Climbing Photography: Interview With Photographer Jacob Kupferman
September 11, 2014
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Jacob Kupferman lowers himself down enormous cliffs using ropes, mechanical devices and climbing harnesses before spending hours hanging hundreds of feet off the ground, waiting to take the perfect shot. Kupferman recently sat down for an interview and answered some questions about climbing photography.
Question: How do you position yourself to get great climbing photos?
Being directly over the climber is often not the best vantage point. You get in their way, and a shot directly down often loses the perspective that you're trying to show. Scout out which side of the climb has the better background and shoot in that direction.
You want the climber's face to be visible in your shots. What direction will the climber be facing when making a hard move? Look at the rock features, talk to the climber and put it all together in order to get the best angle.
Note that in this shot, I've positioned myself so the climber is facing me on a tough move. I've also decided to lower down to the same level as the climber in order to capture the wide expanse of the autumn foliage behind him.
Q: What settings do you use for climbing photography?
Since climbing is a fast sport, you're definitely going to want to be shooting at a reasonably high ISO and fast shutter speed. Even if you think you can get away with a slower shutter speed because the climber isn't moving too fast, you want to be ready in case the climber makes a fast jump for a hold, or if they fall. You want to catch whatever the moment of truth is, and oftentimes, the climbing can be really slow until the one, big burst of action.
I often use as wide of an aperture as possible to isolate the climber from the rock, especially if focusing on the climber's face or hand.
I don't use flash. Some photographers will use strobes, and you can get great results if you can rig up a flash and illuminate the rock from a different angle. But I'd recommend staying away from any kind of flash that's mounted to the camera.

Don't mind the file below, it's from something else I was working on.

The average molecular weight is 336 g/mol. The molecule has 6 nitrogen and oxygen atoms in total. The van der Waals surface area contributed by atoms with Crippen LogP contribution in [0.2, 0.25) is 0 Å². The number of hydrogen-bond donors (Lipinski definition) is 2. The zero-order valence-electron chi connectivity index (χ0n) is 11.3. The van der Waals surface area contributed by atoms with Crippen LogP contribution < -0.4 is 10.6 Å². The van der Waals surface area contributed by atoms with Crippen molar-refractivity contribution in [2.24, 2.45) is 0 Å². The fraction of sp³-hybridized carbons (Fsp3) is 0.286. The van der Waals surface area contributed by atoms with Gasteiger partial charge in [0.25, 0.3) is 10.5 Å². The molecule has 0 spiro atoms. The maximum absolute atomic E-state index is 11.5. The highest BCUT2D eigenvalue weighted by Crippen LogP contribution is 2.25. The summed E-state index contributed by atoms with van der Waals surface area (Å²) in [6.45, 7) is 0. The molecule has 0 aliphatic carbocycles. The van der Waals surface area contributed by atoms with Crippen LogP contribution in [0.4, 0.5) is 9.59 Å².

Use a polarizing filter. It makes the sky look 100 times better and often can really help if the sun is reflecting off the rock. Plus, it's an added form of protection for the front of your lens.
Q: Can you share a story of one of your favorite climbing photography trips?
I was in Morocco last winter photographing two amazing climbers. They had set out to climb a 600-foot route called Samazar Ridge.
I went up to the top, set up my rope and descended about 300 feet. Pretty soon, I realized that I was not even on the right part of the cliff! I ascended back up the rope and walked over to the other side, but there was no time to set up another rope.
I had a great vantage of the summit with the late-afternoon sun, and as they walked across the summit ridge, I managed to get a wide shot with the whole valley in the background.
I realized that sometimes, I didn't need the rope or any kind of special setup to get a great shot. You can't plan your climbing photos in the same way you might plan a studio shoot. You have to keep your eyes open and always be searching for that one great angle.
Author's note: Climbing and rope work is dangerous, so hire a professional mountain guide before you try it.
Photo credit: Kupferman Photography